The program comes after many property owners reported in August how companies were charging them with exorbitant demolition and cleanup fees. Their situation was made worse by the fact that many of their insurance policies cap demolition reimbursement at anywhere between $25,000 to $50,000. While this helps, local news outlet Star Tribune reports that dozens of businesses are receiving bids for $200,000 to $300,000. In some cases, the cost of the demolition is the same as the actual value of the property, if not higher.
Contractors blamed the costs on too much red tape put on their business by the local and state governments, such as the policy requiring construction companies to treat all debris from burned-out buildings as hazardous.
“We aren't taking advantage of anybody,” said Don Rachel, CEO of Rachel Contracting. “Some people might have sticker shock, but how do they know? Most of these folks have never had to wreck a building.”
The massive price tag of demolition is causing Minneapolis and Saint Paul's reconstruction efforts to stall, and many parts of the Twin Cities still look the same several months after they were burned down by Antifa and Black Lives Matter. (Related: “Where are the police?” Anti-police Minneapolis City Council begs department to stop surging crime rate three months after voting to defund and abolish the police.)
“I think that this is price gouging,” said Councilwoman Andrea Jenkins, vice president of the Minneapolis City Council, which is filled almost entirely with Democrats, save for one councilmember who belongs to the Green Party. “They should contact the attorney general. This is a symbol of capitalism run amok.”
Members of the Democrat-controlled state House of Representatives proposed the creation of a $300 million fund to cover the rebuilding of uninsured properties that were destroyed during the riots, but this proposal stalled when the state Senate, controlled by the Republican Party, opposed putting the undue burden of rebuilding Minneapolis and Saint Paul on taxpayers.
The property owners of Minneapolis may soon breathe a sigh of relief. Find out why by listening to this episode of the Health Ranger Report, a podcast by Mike Adams, the Health Ranger, as he talks about how rioters may soon be slapped with charges of sedition and insurrection.
Mayor Frey said that individual property owners eligible for the grant may receive anywhere between $100,000 to $170,000 to help them pay for demolition and cleanup costs that are not covered by their insurance policies.
These funds will come from a combination of different sources, primarily the federal Community Development Block Grant (CDBG).
“We know that the rubble we've seen in some areas leads to public health concerns,” said Frey. “It leads to public safety concerns. And it inhibits economic growth and development from ultimately happening.”
Steve Poor, director of the Development Services Division of the city's Community Planning and Economic Development agency, said that the city will be sending out notices to the 16 property owners eligible for the grant money by the end of the week.
Many property owners were surprised by the news that some of them would be receiving grants. Many stated that the city had never contacted them before to discuss their concerns regarding rebuilding and the surging costs.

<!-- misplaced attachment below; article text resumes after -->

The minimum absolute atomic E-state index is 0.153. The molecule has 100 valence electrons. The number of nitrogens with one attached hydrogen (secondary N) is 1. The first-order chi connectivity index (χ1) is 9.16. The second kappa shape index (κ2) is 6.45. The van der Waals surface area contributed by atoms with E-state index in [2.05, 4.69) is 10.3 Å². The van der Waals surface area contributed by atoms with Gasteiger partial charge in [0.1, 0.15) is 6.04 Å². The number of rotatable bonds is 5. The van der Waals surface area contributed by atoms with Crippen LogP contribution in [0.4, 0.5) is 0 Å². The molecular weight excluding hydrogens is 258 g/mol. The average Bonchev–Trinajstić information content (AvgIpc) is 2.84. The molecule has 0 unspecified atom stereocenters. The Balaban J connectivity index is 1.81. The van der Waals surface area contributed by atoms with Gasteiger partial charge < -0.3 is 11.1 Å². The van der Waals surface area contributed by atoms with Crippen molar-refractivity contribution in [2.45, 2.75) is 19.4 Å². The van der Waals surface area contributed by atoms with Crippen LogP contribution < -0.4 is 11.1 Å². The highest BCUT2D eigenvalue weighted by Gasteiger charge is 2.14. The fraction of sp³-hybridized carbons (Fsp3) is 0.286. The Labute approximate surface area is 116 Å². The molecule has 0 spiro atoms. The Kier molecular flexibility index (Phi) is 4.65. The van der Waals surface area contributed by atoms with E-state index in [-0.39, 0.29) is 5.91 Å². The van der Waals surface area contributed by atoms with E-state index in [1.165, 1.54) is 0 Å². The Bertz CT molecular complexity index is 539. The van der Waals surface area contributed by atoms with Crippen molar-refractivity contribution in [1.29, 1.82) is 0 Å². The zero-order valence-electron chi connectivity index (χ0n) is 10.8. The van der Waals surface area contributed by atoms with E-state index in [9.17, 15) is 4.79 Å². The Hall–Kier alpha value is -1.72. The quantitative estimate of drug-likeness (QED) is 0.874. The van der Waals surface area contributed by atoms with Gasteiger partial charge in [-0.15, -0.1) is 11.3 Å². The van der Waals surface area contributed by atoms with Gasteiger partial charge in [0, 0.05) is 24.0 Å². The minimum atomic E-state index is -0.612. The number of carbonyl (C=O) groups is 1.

“It didn't seem like anybody cared,” said James Tindall, Jr., who owns a small retail store that was burned down in the riots. Tindall had previously planned to just let his burned-out shop sit there, especially when he received a bid to tear down the property as well as an adjacent property for $250,000. According to Hennepin County property tax records, Tindall's property is worth $238,500.
Ruhel Islam, the owner of Gandhi Mahal, an Indian restaurant on East Lake Street, was delighted to hear that he qualified for assistance. “This is a big headache,” he said. “Whatever insurance money I get, I am willing to give to the city and let them figure it out.”
Islam said he received seven bids, ranging from $125,610 to $269,900, and one of the low bidders told him that they were increasing their price for reasons that he could not understand.
Ade Alabi, whose property is right next to Islam's, said that his insurer was keeping $400,000 of his money until he gets a release signed by the city stating that the debris in his property has been hauled away. Unfortunately, Alabi cannot afford to hire a contractor because the bids are too high.
“If they give me $170,000, that would help a lot. It would be a pleasant surprise.”
Apart from the demolition and cleanup grant, the city is also planning to dole out $5 million for the Commercial Property Development Fund (CPDF), a city loan program that supports businesses owned by people of color.
The money will be given in order to help these small business owners retain control of their properties. The loan money is structured as forgivable loans that do not incur interest. If the business owners retain control of their real estate after 40 years, the loan is forgiven.
“These monies are to facilitate our black and indigenous communities of color,” said Frey. “We can get them to be not just business owners but building owners. This is an anti-gentrification measure.”
Frey further stated that nonprofit organizations working to benefit the residents of Minneapolis will be receiving an additional $4 million from JP Morgan Chase & Co.
The engineered riots are ruining the lives of many small business owners, many of whom come from immigrant and ethnic minority backgrounds. Learn more about the damage to innocent lives and property being caused by the civil unrest by reading the articles at Rioting.news.